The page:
Christmas trees go from pagan to an American holiday staple | News, Sports, Jobs


Have you ever wondered about the history of the Christmas tree?

Would you believe that the evergreens used for celebrations date back to the Egyptians? Ancient peoples decorated their homes and places of worship with conifers during the winter as a symbol of the plants that would return in the summer.

The Egyptians worshiped the sun god Ra and decorated their homes during the winter solstice to celebrate the return of summer. The Romans also decorated houses and temples with conifers during the winter solstice to celebrate Saturn, the god of agriculture, because they knew their crops would return soon. The Druids decorated their temples with conifers to represent eternal life, while the Vikings regarded these trees as the plant of their sun god, Balder.

Christmas trees as we know them today began in the 16th century in Germany. It is believed that the Christmas tree was a combination of two traditions. The first, the Tree of Paradise, represented the Tree of Knowledge of the Garden of Eden and was a fir tree decorated with apples. The second, the Christmas light, was a symbol of the birth of Christ as the light of the world and was a small pyramid decorated with glass balls, garlands and a candle on top.

When the two were combined, the tree was decorated with glass balls and a light was placed at the top. Another Christmas tree tradition that began in the 16th century is believed to have started with Martin Luther. He was coming home on a clear winter night and was mesmerized by the stars shining through the pines. He wanted to share this sight with his wife, so he cut down a tree, brought it inside, and put little candles on the branches.

Nowadays we use electric Christmas lights to decorate our trees which were invented by Thomas Edison and his assistants in 1880, although this was not publicly accepted until Grover Cleveland lit the Christmas tree in the White House with electric lights in 1895. Even then, Christmas lights were only available to the wealthy until 1903, when General Electric started selling pre-assembled kits.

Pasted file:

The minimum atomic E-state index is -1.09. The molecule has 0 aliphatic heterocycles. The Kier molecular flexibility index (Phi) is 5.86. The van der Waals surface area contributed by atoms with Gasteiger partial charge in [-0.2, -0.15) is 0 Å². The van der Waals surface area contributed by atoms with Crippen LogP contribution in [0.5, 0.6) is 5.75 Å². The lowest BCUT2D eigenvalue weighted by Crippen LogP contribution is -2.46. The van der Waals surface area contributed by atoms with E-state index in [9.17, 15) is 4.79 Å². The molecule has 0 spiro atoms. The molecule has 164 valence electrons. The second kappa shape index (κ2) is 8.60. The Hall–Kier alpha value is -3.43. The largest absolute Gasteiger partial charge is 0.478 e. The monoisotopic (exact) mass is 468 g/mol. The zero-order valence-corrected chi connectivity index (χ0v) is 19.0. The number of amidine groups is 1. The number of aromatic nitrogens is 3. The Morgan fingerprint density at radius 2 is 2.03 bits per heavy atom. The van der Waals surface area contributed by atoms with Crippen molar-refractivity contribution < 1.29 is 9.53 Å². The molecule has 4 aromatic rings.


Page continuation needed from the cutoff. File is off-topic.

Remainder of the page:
While Christmas trees are a popular Christmas symbol around the world today, it wasn’t always so, especially in the early United States. Christmas trees were a Christmas staple in Germany, but in the 19th century many Americans found the tradition strange.

The first record of Christmas trees in the United States came from the German colonies of Pennsylvania. They had community trees as early as the mid-1700s, but it was widely considered a pagan tradition by many Americans until the 1840s. Many Puritan governors and preachers condemned these traditions, and some went so far as to impose fines for those who displayed decorations.

If so many people were against these “Pagan traditions”, What ultimately made the Christmas tree acceptable in American society? For that answer we can turn to Queen Victoria. In 1846, Queen Victoria and her German husband Prince Albert had a picture of their family painted around a Christmas tree.

Queen Victoria was extremely popular, and everything she did immediately became fashionable not only in Britain, but also in the affluent society of the American East Coast. In the 20th century, Americans began to decorate their trees with homemade ornaments, while German tradition called for dried fruits, nuts, popcorn, and cookies. Soon trees were erected in city squares across the country and the Christmas tree became an American Christmas tradition.

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